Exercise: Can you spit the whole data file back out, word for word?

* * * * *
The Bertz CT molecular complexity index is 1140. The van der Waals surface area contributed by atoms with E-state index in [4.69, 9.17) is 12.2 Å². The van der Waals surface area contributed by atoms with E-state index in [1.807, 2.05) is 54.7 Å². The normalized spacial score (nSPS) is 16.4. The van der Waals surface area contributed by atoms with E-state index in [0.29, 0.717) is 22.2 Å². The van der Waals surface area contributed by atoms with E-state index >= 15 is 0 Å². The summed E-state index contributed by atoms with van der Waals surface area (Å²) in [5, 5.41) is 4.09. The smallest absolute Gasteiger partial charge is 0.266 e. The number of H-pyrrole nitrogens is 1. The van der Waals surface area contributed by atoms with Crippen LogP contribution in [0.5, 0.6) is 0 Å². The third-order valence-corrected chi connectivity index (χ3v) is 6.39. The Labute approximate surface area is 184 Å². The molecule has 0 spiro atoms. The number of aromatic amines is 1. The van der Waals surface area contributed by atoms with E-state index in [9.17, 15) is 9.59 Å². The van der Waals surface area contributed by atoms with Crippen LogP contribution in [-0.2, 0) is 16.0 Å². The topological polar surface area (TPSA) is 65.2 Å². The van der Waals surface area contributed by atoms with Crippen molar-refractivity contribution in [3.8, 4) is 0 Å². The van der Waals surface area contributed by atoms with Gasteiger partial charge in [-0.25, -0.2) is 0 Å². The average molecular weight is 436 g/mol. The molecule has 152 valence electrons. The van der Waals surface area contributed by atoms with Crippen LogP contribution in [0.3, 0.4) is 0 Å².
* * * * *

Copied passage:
The Bertz CT molecular complexity index is 1140. The van der Waals surface area contributed by atoms with E-state index in [4.69, 9.17) is 12.2 Å². The van der Waals surface area contributed by atoms with E-state index in [1.807, 2.05) is 54.7 Å². The normalized spacial score (nSPS) is 16.4. The van der Waals surface area contributed by atoms with E-state index in [0.29, 0.717) is 22.2 Å². The van der Waals surface area contributed by atoms with E-state index >= 15 is 0 Å². The summed E-state index contributed by atoms with van der Waals surface area (Å²) in [5, 5.41) is 4.09. The smallest absolute Gasteiger partial charge is 0.266 e. The number of H-pyrrole nitrogens is 1. The van der Waals surface area contributed by atoms with Crippen LogP contribution in [0.5, 0.6) is 0 Å². The third-order valence-corrected chi connectivity index (χ3v) is 6.39. The Labute approximate surface area is 184 Å². The molecule has 0 spiro atoms. The number of aromatic amines is 1. The van der Waals surface area contributed by atoms with E-state index in [9.17, 15) is 9.59 Å². The van der Waals surface area contributed by atoms with Crippen LogP contribution in [-0.2, 0) is 16.0 Å². The topological polar surface area (TPSA) is 65.2 Å². The van der Waals surface area contributed by atoms with Crippen molar-refractivity contribution in [3.8, 4) is 0 Å². The van der Waals surface area contributed by atoms with Gasteiger partial charge in [-0.25, -0.2) is 0 Å². The average molecular weight is 436 g/mol. The molecule has 152 valence electrons. The van der Waals surface area contributed by atoms with Crippen LogP contribution in [0.3, 0.4) is 0 Å².